I created a data model (originally to an MS Access database, later upgrading to SQL Server because it happened to be on the MSDN install discs we got quarterly), and then a simple Windows service that monitored a directory for files, importing them as they became available, applying all of the rules exactly as original coded and auditing all changes and errors found. I hashed out a quick web solution to allow on-demand report availability checking and generation.

It was rushed (the core quite literally built in two days), very specialized, and the code was just a big ball of mud. Virtually all of the data cleaning was done in a giant function that was essentially a transcoding of the script in the original spreadsheet.

Over time I’d do small fixes to edge conditions that weren’t expected (on just about every daylight savings time change — for some reason the source data was logged in local time — the data would be malformed in some fun way), or to add new data rules based upon feedback from the client, and just to spend those small opportunities refactoring the code. I remember we would use the term “AI” to laughably describe the rules, when at best it was an expert system, doing a probability correctness analysis on the various correlated values (e.g. exhaust, fuel flow, temperature, RPMs, etc) based upon our understanding of the domain, determining which to trust more, and cascade correcting as a result.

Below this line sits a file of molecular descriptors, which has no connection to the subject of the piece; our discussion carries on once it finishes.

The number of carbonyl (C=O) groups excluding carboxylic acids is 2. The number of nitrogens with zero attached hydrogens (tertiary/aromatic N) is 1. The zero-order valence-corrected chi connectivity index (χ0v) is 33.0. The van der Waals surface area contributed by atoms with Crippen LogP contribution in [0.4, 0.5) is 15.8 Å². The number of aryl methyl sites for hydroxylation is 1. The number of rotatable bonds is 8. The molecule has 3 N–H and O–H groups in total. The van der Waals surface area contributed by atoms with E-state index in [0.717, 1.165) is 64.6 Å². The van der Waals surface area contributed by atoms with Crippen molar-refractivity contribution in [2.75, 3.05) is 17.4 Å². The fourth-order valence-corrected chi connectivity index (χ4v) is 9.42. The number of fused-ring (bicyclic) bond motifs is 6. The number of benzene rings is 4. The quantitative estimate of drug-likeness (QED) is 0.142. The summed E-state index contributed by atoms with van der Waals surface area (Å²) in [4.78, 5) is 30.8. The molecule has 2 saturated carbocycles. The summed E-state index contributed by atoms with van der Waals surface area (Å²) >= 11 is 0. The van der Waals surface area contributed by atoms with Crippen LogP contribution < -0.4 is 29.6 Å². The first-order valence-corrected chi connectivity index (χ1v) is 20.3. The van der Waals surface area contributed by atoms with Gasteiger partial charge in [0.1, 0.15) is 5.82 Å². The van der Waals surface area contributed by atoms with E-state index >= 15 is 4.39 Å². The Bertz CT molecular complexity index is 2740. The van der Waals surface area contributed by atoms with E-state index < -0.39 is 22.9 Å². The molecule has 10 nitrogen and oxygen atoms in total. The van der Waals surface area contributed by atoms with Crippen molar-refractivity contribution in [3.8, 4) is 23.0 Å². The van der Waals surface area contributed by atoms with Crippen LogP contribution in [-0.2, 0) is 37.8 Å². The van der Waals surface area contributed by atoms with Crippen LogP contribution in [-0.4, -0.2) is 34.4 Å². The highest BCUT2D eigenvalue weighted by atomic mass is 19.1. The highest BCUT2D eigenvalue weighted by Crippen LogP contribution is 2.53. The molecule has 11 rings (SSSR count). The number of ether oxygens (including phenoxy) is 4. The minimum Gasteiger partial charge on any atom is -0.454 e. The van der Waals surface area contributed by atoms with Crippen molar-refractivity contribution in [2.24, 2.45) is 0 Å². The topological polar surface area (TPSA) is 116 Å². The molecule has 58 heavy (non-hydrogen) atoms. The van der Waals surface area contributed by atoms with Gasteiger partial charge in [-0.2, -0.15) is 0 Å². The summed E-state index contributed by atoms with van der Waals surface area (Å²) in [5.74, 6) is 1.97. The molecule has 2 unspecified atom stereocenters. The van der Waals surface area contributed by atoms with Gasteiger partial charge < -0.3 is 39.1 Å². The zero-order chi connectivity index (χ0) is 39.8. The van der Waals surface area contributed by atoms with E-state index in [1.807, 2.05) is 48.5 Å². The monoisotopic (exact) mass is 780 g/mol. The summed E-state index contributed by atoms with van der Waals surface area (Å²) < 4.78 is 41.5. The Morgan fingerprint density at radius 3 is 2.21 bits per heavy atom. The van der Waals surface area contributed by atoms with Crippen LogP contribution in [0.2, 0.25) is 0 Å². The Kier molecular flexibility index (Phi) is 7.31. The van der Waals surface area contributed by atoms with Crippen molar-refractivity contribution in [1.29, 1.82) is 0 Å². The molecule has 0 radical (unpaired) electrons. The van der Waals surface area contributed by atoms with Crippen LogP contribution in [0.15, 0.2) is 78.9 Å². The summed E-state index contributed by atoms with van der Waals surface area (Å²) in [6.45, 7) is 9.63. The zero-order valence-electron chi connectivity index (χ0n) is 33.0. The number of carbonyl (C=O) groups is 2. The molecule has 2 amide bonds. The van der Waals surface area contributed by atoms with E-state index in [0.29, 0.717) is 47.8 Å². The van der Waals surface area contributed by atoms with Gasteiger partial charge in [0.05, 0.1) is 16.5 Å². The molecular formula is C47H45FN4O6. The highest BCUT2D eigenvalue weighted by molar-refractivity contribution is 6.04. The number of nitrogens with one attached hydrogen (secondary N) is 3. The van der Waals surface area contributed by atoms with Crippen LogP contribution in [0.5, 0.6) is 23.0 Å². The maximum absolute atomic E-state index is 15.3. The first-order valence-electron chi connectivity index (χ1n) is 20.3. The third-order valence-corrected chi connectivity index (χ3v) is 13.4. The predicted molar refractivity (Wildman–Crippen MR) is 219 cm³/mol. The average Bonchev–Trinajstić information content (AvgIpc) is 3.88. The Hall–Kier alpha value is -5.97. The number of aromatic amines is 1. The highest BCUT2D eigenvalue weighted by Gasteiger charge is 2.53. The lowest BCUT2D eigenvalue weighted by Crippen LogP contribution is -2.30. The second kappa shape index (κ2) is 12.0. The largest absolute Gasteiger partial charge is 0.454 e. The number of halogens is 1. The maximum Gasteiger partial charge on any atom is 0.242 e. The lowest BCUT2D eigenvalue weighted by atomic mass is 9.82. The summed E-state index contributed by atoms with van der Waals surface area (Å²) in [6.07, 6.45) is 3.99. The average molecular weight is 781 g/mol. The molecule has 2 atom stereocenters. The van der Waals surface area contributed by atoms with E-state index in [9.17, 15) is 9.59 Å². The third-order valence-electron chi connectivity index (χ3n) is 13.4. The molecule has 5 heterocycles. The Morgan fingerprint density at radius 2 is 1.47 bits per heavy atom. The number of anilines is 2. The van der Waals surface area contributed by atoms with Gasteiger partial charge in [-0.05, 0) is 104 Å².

It worked. For years it dutifully churned through those files daily with minimal change, generating automated reports that it would send out to the client, with a basic but at the time way ahead of the curve web application for on-demand reporting that became the base of other functions. The client was so impressed by the outcome of something that they had delegated as garbage work that large new technology projects and funding started rolling in, the project growing into real time monitoring and control of power generation stations, among other things.